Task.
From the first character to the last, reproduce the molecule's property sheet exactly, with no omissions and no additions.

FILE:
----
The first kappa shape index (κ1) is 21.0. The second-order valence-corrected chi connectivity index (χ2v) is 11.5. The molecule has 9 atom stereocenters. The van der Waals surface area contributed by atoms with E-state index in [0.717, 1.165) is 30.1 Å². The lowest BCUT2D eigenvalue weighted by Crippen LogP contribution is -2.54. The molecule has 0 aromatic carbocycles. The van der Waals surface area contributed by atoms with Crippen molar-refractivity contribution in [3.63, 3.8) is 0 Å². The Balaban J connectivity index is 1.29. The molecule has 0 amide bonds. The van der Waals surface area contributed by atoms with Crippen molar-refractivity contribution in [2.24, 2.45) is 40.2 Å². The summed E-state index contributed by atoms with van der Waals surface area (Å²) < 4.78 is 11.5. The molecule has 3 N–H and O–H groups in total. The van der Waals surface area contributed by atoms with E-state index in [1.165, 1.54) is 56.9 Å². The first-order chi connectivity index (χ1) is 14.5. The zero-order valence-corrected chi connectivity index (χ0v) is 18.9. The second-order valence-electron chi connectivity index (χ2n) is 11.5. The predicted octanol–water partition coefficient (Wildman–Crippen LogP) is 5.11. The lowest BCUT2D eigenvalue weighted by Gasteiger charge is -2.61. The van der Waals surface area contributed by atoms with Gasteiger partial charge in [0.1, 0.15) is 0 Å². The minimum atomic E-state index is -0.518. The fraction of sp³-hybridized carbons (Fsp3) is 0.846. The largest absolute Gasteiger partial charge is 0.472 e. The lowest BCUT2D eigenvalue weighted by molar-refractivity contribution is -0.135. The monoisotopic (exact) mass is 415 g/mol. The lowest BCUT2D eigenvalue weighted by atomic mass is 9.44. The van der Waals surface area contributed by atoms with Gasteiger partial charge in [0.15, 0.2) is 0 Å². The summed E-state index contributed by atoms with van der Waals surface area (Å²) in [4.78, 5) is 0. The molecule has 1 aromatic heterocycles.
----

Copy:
The first kappa shape index (κ1) is 21.0. The second-order valence-corrected chi connectivity index (χ2v) is 11.5. The molecule has 9 atom stereocenters. The van der Waals surface area contributed by atoms with E-state index in [0.717, 1.165) is 30.1 Å². The lowest BCUT2D eigenvalue weighted by Crippen LogP contribution is -2.54. The molecule has 0 aromatic carbocycles. The van der Waals surface area contributed by atoms with Crippen molar-refractivity contribution in [3.63, 3.8) is 0 Å². The Balaban J connectivity index is 1.29. The molecule has 0 amide bonds. The van der Waals surface area contributed by atoms with Crippen molar-refractivity contribution in [2.24, 2.45) is 40.2 Å². The summed E-state index contributed by atoms with van der Waals surface area (Å²) < 4.78 is 11.5. The molecule has 3 N–H and O–H groups in total. The van der Waals surface area contributed by atoms with E-state index in [1.165, 1.54) is 56.9 Å². The first-order chi connectivity index (χ1) is 14.5. The zero-order valence-corrected chi connectivity index (χ0v) is 18.9. The second-order valence-electron chi connectivity index (χ2n) is 11.5. The predicted octanol–water partition coefficient (Wildman–Crippen LogP) is 5.11. The lowest BCUT2D eigenvalue weighted by Gasteiger charge is -2.61. The van der Waals surface area contributed by atoms with Gasteiger partial charge in [0.1, 0.15) is 0 Å². The minimum atomic E-state index is -0.518. The fraction of sp³-hybridized carbons (Fsp3) is 0.846. The largest absolute Gasteiger partial charge is 0.472 e. The lowest BCUT2D eigenvalue weighted by molar-refractivity contribution is -0.135. The monoisotopic (exact) mass is 415 g/mol. The lowest BCUT2D eigenvalue weighted by atomic mass is 9.44. The van der Waals surface area contributed by atoms with Gasteiger partial charge in [0.15, 0.2) is 0 Å². The summed E-state index contributed by atoms with van der Waals surface area (Å²) in [4.78, 5) is 0. The molecule has 1 aromatic heterocycles.